It cannot be repeated enough: without financial autonomy, our ambitious Agenda 2063 will be nothing more than a catalogue of good intentions and our claim to continental leadership and African ownership will be nothing but wishful thinking.

The commitment of the Member States to make greater contribution to the financing of the Union must go hand in hand with a rigorous management of our resources, based on the most transparent, demanding and credible accountability.

This was the message of the Kigali Summit in July 2016. This is the demand that came out of the deliberations of the preparatory meeting of the Permanent Representatives Committee which just concluded here in Nouakchott.

I am committed to strengthen the internal governance of the Commission, which must be in line with this exigency and the expectations of our peoples, building on the measures already taken. The Commission, including the elected officials and the organs of the Union must lead by example and be a model of virtue, probity and devotion in the service of the continent.

Ladies and Gentlemen,
This Year has been declared "Year of the Fight against Corruption". This is the theme of this Summit.

We must redouble our efforts to eradicate this scourge. A multiform action is required.

May I seize this opportunity to stress, once again, the importance of following up the recommendations of the Thabo Mbeki Panel on illicit financial flows. Africa loses at least $ 50 billion a year because of these illicit flows. It is obvious that if these resources were kept on the continent it would greatly help finance its development.

We must go beyond incantations to mark our commitment to fight corruption with the stamp of concrete action. Member States are strongly challenged to take the measures demanded by the situation and to meet the aspirations of our peoples for good governance.

If corruption is not aggressively combated, the cohesion of our societies and the viability of our States will be permanently affected.

Ladies and Gentlemen,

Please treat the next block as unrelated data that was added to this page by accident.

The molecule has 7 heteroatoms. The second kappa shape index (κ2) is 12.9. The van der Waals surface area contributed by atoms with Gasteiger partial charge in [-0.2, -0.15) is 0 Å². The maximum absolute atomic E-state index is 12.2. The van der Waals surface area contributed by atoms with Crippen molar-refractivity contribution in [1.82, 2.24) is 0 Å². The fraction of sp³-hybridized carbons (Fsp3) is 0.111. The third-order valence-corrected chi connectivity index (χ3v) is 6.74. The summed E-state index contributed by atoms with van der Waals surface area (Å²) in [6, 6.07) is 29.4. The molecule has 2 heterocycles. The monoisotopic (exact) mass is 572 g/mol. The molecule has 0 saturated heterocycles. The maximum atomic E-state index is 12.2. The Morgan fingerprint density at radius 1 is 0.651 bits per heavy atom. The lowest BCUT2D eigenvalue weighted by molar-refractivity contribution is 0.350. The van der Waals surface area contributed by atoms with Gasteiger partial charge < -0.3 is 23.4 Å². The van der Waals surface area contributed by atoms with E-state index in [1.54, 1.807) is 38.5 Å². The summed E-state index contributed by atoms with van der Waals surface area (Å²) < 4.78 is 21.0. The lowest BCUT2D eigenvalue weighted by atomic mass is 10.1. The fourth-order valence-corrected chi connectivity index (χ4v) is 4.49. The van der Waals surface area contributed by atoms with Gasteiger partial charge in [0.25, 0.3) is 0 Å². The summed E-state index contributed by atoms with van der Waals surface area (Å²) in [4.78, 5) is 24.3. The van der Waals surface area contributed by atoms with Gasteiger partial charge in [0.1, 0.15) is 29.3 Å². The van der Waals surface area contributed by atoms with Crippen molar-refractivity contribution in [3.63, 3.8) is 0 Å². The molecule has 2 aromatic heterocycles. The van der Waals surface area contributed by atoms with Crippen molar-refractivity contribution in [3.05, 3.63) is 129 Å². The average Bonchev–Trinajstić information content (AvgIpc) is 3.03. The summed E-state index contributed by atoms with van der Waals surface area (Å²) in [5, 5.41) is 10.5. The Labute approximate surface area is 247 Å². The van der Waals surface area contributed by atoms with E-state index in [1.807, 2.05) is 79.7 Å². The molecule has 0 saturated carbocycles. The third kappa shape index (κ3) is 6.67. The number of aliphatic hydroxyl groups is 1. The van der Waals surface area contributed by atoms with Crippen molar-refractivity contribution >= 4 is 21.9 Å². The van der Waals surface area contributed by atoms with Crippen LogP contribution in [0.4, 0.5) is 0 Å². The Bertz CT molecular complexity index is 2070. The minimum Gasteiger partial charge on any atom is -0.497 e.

The objective of silencing the guns by 2020 must fully mobilise our energies. I urge all the Member States still facing the scourge of conflicts and political crises to commit themselves to dialogue and compromise.

By mentioning the conflicts that plague the continent, we cannot avoid being challenged by the untold suffering inflicted on civilian populations: from South Sudan to central Mali, going through the Central African Republic, these populations pay a high price for violence.

Within this framework, nothing is more urgent than the organisation of peaceful, free, fair, transparent and inclusive elections in the Democratic Republic of the Congo at the end of this year; the conclusion of the reconciliation process in the Central African Republic; the successful conclusion of the political dialogue in Burundi; measures to defuse the crisis in western Cameroon as well as the reactivation of the negotiation process in Western Sahara.

These are so many measures whose concretisation will bring us closer to fulfilling our ambition for a stable and peaceful Africa.

It is encouraging to note the commitment that Ethiopia and Eritrea are demonstrating to normalise their relations.

Similarly, recent progress in South Sudan is a source of optimism. I pay tribute to the leaders of the region, especially Prime Minister Abiy Ahmed and Presidents Omar Hassan Al Bashir and Yoweri Musevini, for their efforts.

Ladies and Gentlemen,
During this Summit, you will consider the budget of the Union for 2019. We have prepared within the ambit of the innovations introduced by the institutional reform of the Union. Its consideration will, therefore, be greatly facilitated, especially with the careful hard work done by the PRC and the Subcommittee on Budget, as well as by the F15. I thank these organs and their members for the dedication with which they have discharged their responsibilities.

The Commission will demonstrate greater budgetary and financial orthodoxy and will endeavour to rationalise its activities around priority programmes and projects.
In conclusion, I would like to point out that for the second time since I have taken up office, I submit to your august Council an Introductory Note to the reports of the Commission. The objective is to bring to your attention a number of urgent issues, but also others of strategic importance for the long-term future of our Union.

I wish you fruitful deliberations and a pleasant stay in Nouakchott.

I thank you for your kind attention.